Friday, July 7, 2017

The American Spirit - According to Benjamin Rush

I'm currently taking a short sabbatical from the Aubrey-Maturin series to go back to my sweet spot of reading history books. I started Washington's Crossing on the Fourth of July, and I'll probably finish it this weekend while at the beach. So far, it's very good.

I'm currently reading through the part of the darkest time for the Americans in the Revolutionary War. It's right after the British have captured New York, Rhode Island, and have driven almost to Philadelphia. The Cause is beginning to look lost. It is the winter of 1776, when Thomas Paine publishes his famous pamphlet "The American Crisis" following the bitter defeats and a period where victory looked remote.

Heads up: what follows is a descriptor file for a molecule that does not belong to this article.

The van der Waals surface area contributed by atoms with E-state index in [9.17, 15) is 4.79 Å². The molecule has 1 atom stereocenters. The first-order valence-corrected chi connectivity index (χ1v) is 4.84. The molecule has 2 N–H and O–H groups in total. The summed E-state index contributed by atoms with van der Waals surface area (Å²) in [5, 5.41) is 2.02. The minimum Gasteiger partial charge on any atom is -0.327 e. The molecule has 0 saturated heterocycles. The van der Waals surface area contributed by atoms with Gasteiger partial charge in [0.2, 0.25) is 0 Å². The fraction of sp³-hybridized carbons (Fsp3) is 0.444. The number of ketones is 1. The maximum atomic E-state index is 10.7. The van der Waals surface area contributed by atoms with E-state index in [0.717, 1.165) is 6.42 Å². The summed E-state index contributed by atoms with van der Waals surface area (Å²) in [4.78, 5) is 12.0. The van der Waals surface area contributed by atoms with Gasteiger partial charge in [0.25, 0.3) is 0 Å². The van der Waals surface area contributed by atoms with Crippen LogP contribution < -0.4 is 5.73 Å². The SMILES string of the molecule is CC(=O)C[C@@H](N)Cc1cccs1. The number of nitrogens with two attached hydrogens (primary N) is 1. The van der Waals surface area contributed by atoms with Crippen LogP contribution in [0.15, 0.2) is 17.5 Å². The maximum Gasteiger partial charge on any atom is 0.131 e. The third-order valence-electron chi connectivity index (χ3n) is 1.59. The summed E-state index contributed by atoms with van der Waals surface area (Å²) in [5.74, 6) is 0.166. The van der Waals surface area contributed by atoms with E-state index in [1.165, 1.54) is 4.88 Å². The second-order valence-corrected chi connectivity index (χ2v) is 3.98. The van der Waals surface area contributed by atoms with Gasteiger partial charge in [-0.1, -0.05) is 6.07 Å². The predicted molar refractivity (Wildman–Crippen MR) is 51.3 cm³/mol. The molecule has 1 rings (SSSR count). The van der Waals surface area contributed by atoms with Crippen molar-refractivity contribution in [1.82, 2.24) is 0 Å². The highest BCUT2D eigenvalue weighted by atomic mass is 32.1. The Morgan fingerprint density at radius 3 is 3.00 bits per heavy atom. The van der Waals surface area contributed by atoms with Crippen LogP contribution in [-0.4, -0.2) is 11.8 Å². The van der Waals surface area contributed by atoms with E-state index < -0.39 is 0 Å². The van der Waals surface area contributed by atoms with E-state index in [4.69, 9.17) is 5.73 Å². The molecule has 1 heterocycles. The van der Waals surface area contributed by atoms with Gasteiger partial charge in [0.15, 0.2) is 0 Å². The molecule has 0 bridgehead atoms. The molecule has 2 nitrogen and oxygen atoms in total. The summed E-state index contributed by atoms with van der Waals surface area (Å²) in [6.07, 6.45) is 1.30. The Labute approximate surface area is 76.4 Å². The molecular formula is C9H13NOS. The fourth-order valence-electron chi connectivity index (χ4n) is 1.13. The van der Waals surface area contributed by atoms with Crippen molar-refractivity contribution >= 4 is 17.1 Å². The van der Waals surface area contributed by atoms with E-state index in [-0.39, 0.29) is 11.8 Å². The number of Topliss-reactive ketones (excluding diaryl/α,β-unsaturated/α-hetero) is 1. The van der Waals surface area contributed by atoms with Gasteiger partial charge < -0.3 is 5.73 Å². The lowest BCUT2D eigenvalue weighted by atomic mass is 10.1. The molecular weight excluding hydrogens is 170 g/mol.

I was struck by this paragraph:
"Doctor Benjamin Rush, who had a major role in the event, believed that this was the way a free republic would always work, and the American republic in particular. He thought it was a national habit of the American people (maybe all free people) not to deal with a difficult problem until it was nearly impossible. 'Our republics cannot exist long in prosperity,' Rush wrote 'We require adversity and appear to possess most of the republican spirit when most depressed.'"
Perhaps this is still true today. Perhaps our peace and prosperity have sapped our republican (small r) spirit.

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